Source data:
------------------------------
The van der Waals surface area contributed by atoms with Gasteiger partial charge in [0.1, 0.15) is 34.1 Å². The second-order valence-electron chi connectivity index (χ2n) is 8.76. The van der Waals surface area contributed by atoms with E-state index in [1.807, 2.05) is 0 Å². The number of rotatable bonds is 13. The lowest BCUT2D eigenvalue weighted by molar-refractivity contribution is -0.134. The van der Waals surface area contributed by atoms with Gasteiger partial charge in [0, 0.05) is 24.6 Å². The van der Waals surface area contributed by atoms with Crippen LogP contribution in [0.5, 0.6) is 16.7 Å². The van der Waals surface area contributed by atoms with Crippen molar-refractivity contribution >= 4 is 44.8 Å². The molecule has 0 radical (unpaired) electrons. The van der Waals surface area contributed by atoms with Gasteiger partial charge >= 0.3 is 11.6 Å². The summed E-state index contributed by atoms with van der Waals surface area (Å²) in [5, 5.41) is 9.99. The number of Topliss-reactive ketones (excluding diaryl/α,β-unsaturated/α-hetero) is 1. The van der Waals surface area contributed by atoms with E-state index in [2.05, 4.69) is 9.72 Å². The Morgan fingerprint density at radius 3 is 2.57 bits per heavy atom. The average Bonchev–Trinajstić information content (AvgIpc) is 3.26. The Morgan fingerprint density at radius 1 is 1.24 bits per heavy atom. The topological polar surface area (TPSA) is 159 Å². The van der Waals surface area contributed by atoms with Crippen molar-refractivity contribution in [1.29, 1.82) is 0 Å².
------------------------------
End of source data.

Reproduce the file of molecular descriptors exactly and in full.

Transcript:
The van der Waals surface area contributed by atoms with Gasteiger partial charge in [0.1, 0.15) is 34.1 Å². The second-order valence-electron chi connectivity index (χ2n) is 8.76. The van der Waals surface area contributed by atoms with E-state index in [1.807, 2.05) is 0 Å². The number of rotatable bonds is 13. The lowest BCUT2D eigenvalue weighted by molar-refractivity contribution is -0.134. The van der Waals surface area contributed by atoms with Gasteiger partial charge in [0, 0.05) is 24.6 Å². The van der Waals surface area contributed by atoms with Crippen LogP contribution in [0.5, 0.6) is 16.7 Å². The van der Waals surface area contributed by atoms with Crippen molar-refractivity contribution >= 4 is 44.8 Å². The molecule has 0 radical (unpaired) electrons. The van der Waals surface area contributed by atoms with Gasteiger partial charge >= 0.3 is 11.6 Å². The summed E-state index contributed by atoms with van der Waals surface area (Å²) in [5, 5.41) is 9.99. The number of Topliss-reactive ketones (excluding diaryl/α,β-unsaturated/α-hetero) is 1. The van der Waals surface area contributed by atoms with E-state index in [2.05, 4.69) is 9.72 Å². The Morgan fingerprint density at radius 3 is 2.57 bits per heavy atom. The average Bonchev–Trinajstić information content (AvgIpc) is 3.26. The Morgan fingerprint density at radius 1 is 1.24 bits per heavy atom. The topological polar surface area (TPSA) is 159 Å². The van der Waals surface area contributed by atoms with Crippen molar-refractivity contribution in [1.29, 1.82) is 0 Å².